Save a life, foster a Doberman

Fosters give a dog a safe place to rest and recover. They learn the true personalities of our dogs and help prepare them for adoption. In return, they receive unconditional love from the ones they save and watch them blossom in their forever homes.
Apply to Foster

What is Fostering?

The short answer is that fostering a dog is when you give a dog in need a temporary home while we look for it’s forever home. The reality is that it’s so much more than that. Fosters are the core of rescue and we could not save a single dog without them. They take in a dog that has lost it’s family, its hope, it’s everything, and they show it love, kindness and help it heal. A dog in foster learns house manners and how to be a member of the family much better than one in a kennel environment, and we also learn more about what sort of a home the dog needs to be successful. They also experience far less stress than in a kennel environment. The rescue pays for any required vetting, fosters are asked only to pay for food, however in some circumstances, the rescue may be able to supply food as well.

Read our fostering FAQ for more information on what fostering entails.

Benefits of Fostering

Save a Doberman

Most of our Dobermans come from high kill shelters… fostering saves their lives!

Help Them Heal

See them through vetting and help them through their emotional scars.

Learn the Breed

Fostering is a great way to experience the breed before you adopt or commit.

Get Them Ready

Help teach them manners and skills so that we can best match them to their homes.

Why We Foster

“It all started with “we need an emergency foster….” I should have known the second my husband jumped at driving to South Carolina from Alabama on a Tuesday that whatever dog came home, sight unseen wasn’t going anywhere. I got a text of a red/rust, floppy eared female and it said “Yeah….she’s not going anywhere. She’s ours.” I stood firm! This dog was NOT going to be ours. Then Tyra arrived. She was terrified. She was grumpy. She didn’t feel well (after all, she was heart worm positive). She was stubborn. She was also in our bed on night one despite our usual “no dobermans in the bed” rule. This silly girl wormed her way into our hearts so quickly that there really was no turning back. Four days into our fostering Tyra, I reached out to the board and said “I think she’s a Harris….” Two and a half years later, we realize we didn’t save her. She saved us. She makes us laugh every single day. She knows when we need to snuggle. She knows just how lucky we are to have her.”

-Allyson, GDR foster & secretary

Why We Foster

“I still remember the day I picked up Nala. I had just bought a brand new car the night before and not even my own dogs had been in it yet. I met the transporter for her and her crate. I hadn’t thought about the crate and quickly discovered that my new trunk was smaller than my previous one. The only way that crate was fitting in my car was to fold down the back seats. Nala would be riding shotgun. The transporter brought her out and the smell hit me. She reeked of neglect. Her legs were scarred and scabby, her skin flakey, her coat filthy. Her family had turned her into animal control at 10 years of age claiming she was a stray. One of the officers found out she was actually their dog and they surrendered her in favor of a new puppy. I smiled and sighed, kissing that “new car smell” good-bye as I lifted her up into the front seat. She quickly curled up and settled in, and was the perfect passenger. On the way home we stopped for a puppacino at Starbucks, and for the rest of the ride, that smile never left her face.”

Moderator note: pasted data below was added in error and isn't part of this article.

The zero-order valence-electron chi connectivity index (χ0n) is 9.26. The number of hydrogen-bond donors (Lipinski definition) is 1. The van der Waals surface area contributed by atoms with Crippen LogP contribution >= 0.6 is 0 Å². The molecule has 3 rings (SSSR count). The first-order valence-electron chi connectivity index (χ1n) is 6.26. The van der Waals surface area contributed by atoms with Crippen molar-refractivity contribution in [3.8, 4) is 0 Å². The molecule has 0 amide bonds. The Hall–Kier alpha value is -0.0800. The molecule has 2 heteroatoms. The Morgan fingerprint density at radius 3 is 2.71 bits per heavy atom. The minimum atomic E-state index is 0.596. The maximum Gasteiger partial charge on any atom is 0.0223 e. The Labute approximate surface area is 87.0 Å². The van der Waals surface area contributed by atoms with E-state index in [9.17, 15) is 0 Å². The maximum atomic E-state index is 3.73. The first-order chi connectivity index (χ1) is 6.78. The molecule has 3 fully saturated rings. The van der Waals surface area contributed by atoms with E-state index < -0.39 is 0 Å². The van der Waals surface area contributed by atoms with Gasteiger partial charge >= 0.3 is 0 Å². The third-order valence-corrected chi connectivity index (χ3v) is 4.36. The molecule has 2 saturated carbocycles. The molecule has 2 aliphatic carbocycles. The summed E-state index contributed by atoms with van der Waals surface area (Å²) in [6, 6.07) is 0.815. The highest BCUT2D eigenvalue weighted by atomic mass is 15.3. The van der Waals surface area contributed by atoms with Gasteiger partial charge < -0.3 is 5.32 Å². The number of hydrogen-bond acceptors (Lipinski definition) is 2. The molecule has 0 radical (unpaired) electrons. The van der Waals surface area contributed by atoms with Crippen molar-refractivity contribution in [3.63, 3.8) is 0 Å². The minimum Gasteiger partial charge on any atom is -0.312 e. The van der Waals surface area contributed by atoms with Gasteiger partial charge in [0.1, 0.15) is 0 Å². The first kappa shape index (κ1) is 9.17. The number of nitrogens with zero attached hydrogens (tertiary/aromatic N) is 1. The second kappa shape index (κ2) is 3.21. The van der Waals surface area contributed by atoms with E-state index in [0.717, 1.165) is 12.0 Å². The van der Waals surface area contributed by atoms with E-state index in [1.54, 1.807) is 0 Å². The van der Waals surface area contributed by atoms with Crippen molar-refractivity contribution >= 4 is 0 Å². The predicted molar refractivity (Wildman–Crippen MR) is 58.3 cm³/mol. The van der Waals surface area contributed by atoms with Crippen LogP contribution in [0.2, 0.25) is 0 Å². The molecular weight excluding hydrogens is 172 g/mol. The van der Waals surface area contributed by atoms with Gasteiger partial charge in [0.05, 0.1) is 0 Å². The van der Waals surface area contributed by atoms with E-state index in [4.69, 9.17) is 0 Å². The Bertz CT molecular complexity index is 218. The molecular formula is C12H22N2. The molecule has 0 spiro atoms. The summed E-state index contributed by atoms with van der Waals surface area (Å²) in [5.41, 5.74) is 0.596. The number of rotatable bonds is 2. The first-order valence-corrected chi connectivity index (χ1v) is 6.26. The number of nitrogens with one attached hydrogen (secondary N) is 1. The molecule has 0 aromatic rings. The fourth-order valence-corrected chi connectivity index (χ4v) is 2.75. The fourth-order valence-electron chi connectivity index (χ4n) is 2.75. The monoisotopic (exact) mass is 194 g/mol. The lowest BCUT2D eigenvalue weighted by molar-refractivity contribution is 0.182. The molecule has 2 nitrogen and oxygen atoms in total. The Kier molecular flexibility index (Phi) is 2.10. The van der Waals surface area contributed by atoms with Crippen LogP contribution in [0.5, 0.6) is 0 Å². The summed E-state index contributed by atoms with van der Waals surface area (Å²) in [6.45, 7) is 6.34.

– Danielle, GDR foster & CTO

Why We Foster

“Keika came into rescue because she was being advertised on Craigslist for breeding. Back yard breeding is bad enough as it is, but it was especially dangerous for Keika because she was albino. Albinos have a multitude of health risks and intentionally breeding to produce albinos isn’t good. Keika caught everyone’s eye; she is beautiful! But the rescue knew it would take a special adopter who understood the risks associated with albinos to give her a good home. At first things were a little rocky. She had a false pregnancy soon after coming to our house. She became very protective of her space and of me. We knew that she needed her space and we allowed her that. She had been with us some time before we introduced her to our other dogs.We became extremely attached to this beautiful girl. When I transported her halfway to her new owner, I could have cried my eyes out. He stepped out of the car with treats and won her over immediately. She now has other siblings, two of which are other rescued albinos. Her dad sends me videos periodically and it warms my heart to see her so happy with her new family!  With every foster, you have a very different special connection. Each dog has touched my heart. As much as I want to hang on to all of them, it’s more rewarding to watch them go on to loving homes of their own.”

-Elise, GDR foster